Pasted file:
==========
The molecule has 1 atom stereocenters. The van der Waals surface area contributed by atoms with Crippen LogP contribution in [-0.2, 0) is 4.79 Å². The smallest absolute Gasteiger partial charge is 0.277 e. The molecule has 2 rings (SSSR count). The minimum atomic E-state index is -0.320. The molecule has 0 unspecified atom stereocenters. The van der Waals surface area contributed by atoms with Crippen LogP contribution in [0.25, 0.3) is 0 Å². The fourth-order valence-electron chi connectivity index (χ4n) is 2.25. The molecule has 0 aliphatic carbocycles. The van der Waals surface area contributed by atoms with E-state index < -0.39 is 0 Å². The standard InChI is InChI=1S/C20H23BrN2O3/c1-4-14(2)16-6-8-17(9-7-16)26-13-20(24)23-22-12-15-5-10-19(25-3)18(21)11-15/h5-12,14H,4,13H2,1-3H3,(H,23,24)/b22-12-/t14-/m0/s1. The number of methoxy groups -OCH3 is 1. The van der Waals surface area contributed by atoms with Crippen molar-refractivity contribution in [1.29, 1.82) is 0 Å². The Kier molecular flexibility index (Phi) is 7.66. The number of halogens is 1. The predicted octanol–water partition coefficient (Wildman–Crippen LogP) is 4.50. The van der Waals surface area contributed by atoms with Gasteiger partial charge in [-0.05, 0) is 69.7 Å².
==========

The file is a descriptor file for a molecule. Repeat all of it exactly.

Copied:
The molecule has 1 atom stereocenters. The van der Waals surface area contributed by atoms with Crippen LogP contribution in [-0.2, 0) is 4.79 Å². The smallest absolute Gasteiger partial charge is 0.277 e. The molecule has 2 rings (SSSR count). The minimum atomic E-state index is -0.320. The molecule has 0 unspecified atom stereocenters. The van der Waals surface area contributed by atoms with Crippen LogP contribution in [0.25, 0.3) is 0 Å². The fourth-order valence-electron chi connectivity index (χ4n) is 2.25. The molecule has 0 aliphatic carbocycles. The van der Waals surface area contributed by atoms with E-state index < -0.39 is 0 Å². The standard InChI is InChI=1S/C20H23BrN2O3/c1-4-14(2)16-6-8-17(9-7-16)26-13-20(24)23-22-12-15-5-10-19(25-3)18(21)11-15/h5-12,14H,4,13H2,1-3H3,(H,23,24)/b22-12-/t14-/m0/s1. The number of methoxy groups -OCH3 is 1. The van der Waals surface area contributed by atoms with Crippen molar-refractivity contribution in [1.29, 1.82) is 0 Å². The Kier molecular flexibility index (Phi) is 7.66. The number of halogens is 1. The predicted octanol–water partition coefficient (Wildman–Crippen LogP) is 4.50. The van der Waals surface area contributed by atoms with Gasteiger partial charge in [-0.05, 0) is 69.7 Å².